Articles | Volume 21, issue 2
Research article
14 Feb 2017
Research article |  | 14 Feb 2017

Using satellite-based evapotranspiration estimates to improve the structure of a simple conceptual rainfall–runoff model

Tirthankar Roy, Hoshin V. Gupta, Aleix Serrat-Capdevila, and Juan B. Valdes

Abstract. Daily, quasi-global (50° N–S and 180° W–E), satellite-based estimates of actual evapotranspiration at 0.25° spatial resolution have recently become available, generated by the Global Land Evaporation Amsterdam Model (GLEAM). We investigate the use of these data to improve the performance of a simple lumped catchment-scale hydrologic model driven by satellite-based precipitation estimates to generate streamflow simulations for a poorly gauged basin in Africa. In one approach, we use GLEAM to constrain the evapotranspiration estimates generated by the model, thereby modifying daily water balance and improving model performance. In an alternative approach, we instead change the structure of the model to improve its ability to simulate actual evapotranspiration (as estimated by GLEAM). Finally, we test whether the GLEAM product is able to further improve the performance of the structurally modified model. Results indicate that while both approaches can provide improved simulations of streamflow, the second approach also improves the simulation of actual evapotranspiration significantly, which substantiates the importance of making diagnostic structural improvements to hydrologic models whenever possible.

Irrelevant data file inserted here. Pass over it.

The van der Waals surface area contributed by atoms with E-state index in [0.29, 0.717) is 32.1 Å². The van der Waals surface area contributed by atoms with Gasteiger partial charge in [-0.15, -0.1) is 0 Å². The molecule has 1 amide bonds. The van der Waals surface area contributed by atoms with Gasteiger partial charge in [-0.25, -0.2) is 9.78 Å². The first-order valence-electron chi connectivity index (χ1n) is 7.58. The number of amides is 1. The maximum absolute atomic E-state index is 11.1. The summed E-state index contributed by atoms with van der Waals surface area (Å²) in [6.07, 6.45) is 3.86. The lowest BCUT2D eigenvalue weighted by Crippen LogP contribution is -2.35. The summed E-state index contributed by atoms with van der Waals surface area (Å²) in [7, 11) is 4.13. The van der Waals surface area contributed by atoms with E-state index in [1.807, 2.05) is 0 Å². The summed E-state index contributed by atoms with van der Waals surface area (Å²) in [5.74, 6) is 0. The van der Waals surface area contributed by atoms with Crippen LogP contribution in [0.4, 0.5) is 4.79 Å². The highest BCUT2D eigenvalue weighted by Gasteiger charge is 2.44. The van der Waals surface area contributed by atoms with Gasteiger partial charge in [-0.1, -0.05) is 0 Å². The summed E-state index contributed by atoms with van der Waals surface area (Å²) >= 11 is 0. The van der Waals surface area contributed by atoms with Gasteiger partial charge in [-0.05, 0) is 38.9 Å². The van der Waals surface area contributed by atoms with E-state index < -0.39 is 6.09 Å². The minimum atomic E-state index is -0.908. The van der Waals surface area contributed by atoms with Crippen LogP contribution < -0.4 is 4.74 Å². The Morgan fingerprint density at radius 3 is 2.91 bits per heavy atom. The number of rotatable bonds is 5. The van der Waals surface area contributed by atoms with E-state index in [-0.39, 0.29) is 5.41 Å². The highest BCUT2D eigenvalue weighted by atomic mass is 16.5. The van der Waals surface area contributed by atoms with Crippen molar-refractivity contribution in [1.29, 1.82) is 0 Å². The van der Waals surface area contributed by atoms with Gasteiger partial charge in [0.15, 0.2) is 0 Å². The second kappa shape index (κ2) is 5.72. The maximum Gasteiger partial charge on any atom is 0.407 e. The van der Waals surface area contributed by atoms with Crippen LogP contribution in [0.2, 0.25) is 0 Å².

Short summary
This study presents and compares two different approaches to using satellite-derived estimates of actual evapotranspiration (ET) to improve the performance of a conceptual rainfall–runoff model. In the first approach, the ET process within the model is constrained using the satellite ET estimates, while in the second one, the model structure is altered. Results indicate that both the approaches improve streamflow forecasting, while the second one also improves the ET simulations significantly.